Congratulations, it is an eye opener to other states that are thinking of such schemes.
In Hyderabad, the government...
Thanks. You have raised a very pertinent issue. My family is a great lover of Makhana and we use it in different ways. Slowly...
Treating an e-mail as a public interest petition, the Jammu and Kashmir High Court recently issued notices to the state government. The case resulted after the court's chief justice, B A Khan, received an e-mail from Arun Shirgaonkar, an Indian official serving with Qatar embassy, in December 2006, in connection with the killing of a bear in Kashmir's Tral area. In his mail, Shirgaonkar had noted that he and his wife were deeply affected by the footage of the gory burning and killing of the bear that was telecast on television and sought the court's intervention. The matter is now scheduled for hearing on March 12, 2007.
Walhi, an Indonesian environmental watchdog, sued the country's president, Susilo Bambang Yudhoyono on February 12, 2007, in a mud volcano case in Java that displaced more than 10,000 people. The lawsuit, filed in a Jakarta court, blamed the company P T Lapindo Brantas and its partner Yudhoyono. Walhi wants the president to order the company to bear all costs for stopping the mudflow, compensating victims and restoring the environment. It also asked for a team to investigate the mud flow. The mud has been flowing since May 2006.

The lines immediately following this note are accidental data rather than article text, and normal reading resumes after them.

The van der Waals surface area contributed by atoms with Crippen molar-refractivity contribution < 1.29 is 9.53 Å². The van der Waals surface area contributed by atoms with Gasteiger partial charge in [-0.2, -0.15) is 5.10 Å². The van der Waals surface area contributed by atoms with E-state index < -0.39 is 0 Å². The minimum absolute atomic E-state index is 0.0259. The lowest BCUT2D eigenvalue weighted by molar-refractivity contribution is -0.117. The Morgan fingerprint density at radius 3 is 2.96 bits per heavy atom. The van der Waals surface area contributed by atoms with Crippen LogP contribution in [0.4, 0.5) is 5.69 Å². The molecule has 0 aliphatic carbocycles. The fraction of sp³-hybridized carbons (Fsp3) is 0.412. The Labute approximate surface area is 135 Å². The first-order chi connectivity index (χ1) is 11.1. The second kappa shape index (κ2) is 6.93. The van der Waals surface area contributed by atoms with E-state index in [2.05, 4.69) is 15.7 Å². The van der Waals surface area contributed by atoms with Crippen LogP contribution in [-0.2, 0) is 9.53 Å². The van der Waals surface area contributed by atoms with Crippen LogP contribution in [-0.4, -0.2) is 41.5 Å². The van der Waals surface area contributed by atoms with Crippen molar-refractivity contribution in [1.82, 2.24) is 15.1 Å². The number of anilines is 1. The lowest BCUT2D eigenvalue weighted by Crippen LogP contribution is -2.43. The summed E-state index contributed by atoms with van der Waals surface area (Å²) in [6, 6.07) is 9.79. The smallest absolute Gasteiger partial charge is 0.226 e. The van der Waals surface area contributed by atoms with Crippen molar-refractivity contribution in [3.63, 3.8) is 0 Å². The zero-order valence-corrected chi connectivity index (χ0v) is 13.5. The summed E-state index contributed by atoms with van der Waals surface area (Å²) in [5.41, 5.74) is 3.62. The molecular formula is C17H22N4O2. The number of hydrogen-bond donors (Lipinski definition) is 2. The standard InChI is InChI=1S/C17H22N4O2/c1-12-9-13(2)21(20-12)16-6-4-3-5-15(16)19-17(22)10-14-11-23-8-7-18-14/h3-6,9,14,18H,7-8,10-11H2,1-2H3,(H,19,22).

The trial in one of France's worst environmental disasters, the 1999 Erika oil spill, has begun. On December 12, 1999, the oil tanker Erika split into two and sank, spilling 22,000 tonnes of oil into the Atlantic. The oil covered 400 km of the coastline, killing thousands of birds and blackening beaches. Oil giant Total is one of 15 parties charged. If Total is found guilty, the case could set a precedent in France, where companies don't have to pay for environmental damages. The state has sought US $199 million in damages from Total. Three French regions hit by the spill are claiming another US $520 million.